While sites like the Sagrada Familia, the Alhambra, Santiago de Compostela, and the Guggenheim tend to dominate Spain’s tourism scene, attracting hordes of tour buses daily, our undisputed favorite was actually a bit of a surprise.
Found in Córdoba, a town of just over 300,000 people with a small town feel, the Mezquita is an ancient site of both Muslim and Catholic worship. Easily one of Andalucia’s most important historical sites, the surrounding city adds to the allure with narrow winding streets, preppy white and yellow painted houses, and an almost complete absence of cars in many of the neighborhoods. Criminally, few tourists visit this gem of a town, but those who do venture here are immersed in a city with an astounding amount of history.
The Mezquita has held importance as a site of worship since the 7th century and it’s influence as a Muslim Caliphate (government capital) helped Cordoba grow to one of the largest cities in the world. As a result, Cordoba holds the distinct honor of having been both a Roman provincial capital and a capital of the Arab state of Al-andalus. It’s importance in the Muslim world even rivaled Damascus during medieval times. Our visit quickly became a long term affair inside this amazing building, exploring its never ending rows of red and white Muslim arches and sitting in awe in the Cathedral’s pews where Baroque, Renaissance, and Gothic architecture intersect.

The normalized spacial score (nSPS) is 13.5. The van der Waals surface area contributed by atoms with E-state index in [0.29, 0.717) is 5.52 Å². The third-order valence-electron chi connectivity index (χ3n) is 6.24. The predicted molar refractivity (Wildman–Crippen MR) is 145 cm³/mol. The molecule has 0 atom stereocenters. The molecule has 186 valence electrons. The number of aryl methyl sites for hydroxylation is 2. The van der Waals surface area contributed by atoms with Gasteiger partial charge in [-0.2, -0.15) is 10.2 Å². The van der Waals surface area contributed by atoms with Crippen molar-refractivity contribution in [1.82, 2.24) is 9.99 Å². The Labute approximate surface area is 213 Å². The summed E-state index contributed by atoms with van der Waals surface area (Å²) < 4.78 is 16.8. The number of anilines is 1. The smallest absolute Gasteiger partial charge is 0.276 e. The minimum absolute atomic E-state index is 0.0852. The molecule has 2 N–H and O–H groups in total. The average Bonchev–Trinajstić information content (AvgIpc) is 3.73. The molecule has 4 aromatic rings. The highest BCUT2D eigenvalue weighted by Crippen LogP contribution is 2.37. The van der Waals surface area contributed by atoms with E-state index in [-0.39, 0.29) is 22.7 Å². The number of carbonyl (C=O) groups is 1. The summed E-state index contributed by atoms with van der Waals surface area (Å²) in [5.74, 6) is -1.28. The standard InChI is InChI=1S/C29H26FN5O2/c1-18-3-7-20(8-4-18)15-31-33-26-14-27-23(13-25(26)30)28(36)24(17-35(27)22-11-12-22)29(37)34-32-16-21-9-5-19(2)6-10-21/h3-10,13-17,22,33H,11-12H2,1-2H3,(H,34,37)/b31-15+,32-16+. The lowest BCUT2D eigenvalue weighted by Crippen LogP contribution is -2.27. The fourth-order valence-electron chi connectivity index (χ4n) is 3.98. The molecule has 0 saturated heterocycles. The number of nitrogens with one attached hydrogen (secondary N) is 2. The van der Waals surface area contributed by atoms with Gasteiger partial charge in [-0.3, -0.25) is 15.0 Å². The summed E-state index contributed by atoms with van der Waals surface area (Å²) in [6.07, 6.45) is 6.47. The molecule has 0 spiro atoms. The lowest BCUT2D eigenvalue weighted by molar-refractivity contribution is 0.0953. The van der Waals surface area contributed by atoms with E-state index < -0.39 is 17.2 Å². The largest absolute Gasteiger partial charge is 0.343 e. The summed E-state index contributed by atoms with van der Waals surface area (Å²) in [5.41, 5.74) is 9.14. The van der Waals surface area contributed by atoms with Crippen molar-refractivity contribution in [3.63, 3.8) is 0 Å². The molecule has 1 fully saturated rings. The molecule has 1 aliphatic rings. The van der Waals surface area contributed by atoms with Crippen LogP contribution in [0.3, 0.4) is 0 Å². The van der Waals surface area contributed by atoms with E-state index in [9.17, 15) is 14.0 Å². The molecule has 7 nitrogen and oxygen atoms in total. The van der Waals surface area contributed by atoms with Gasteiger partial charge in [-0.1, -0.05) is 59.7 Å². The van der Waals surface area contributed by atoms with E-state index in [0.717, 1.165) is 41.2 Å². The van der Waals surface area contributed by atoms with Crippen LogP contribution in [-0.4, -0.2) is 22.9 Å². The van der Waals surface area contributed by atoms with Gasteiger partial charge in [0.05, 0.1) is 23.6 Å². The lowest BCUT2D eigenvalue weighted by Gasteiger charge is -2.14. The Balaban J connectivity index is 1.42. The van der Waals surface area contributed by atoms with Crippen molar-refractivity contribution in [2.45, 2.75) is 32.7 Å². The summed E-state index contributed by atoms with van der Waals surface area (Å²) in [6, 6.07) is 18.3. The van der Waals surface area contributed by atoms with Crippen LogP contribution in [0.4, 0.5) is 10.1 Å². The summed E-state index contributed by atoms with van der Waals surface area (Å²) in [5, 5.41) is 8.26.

| Exterior with ornate Moorish doorways and Catholic belltower (via)|
|Roof line showing the elevated Cathedral (via)|
|Muslim details over a doorway|
|Original orange grove in the courtyard|
Worship on this site dates back to the Visigothic Church of St. Vincent in the 7th century, the remains of which are still visible via plexiglass floor sections inside the Mezquita. As well, many artifacts from the ongoing archaeological excavations are on display inside.
After the Muslim conquest of the Iberian Peninsula, the church was converted into a mosque beginning in 784 AD. Each subsequent ruler added his personal touch, enlarging the interior or adding a minaret, until it reached current size in 987 AD where it stood as one of the most important sites in the Islamic world until Cordoba was reconquered by King Ferdinand III in 1296.
|Remains of the Visigoth Church under the current site (via)|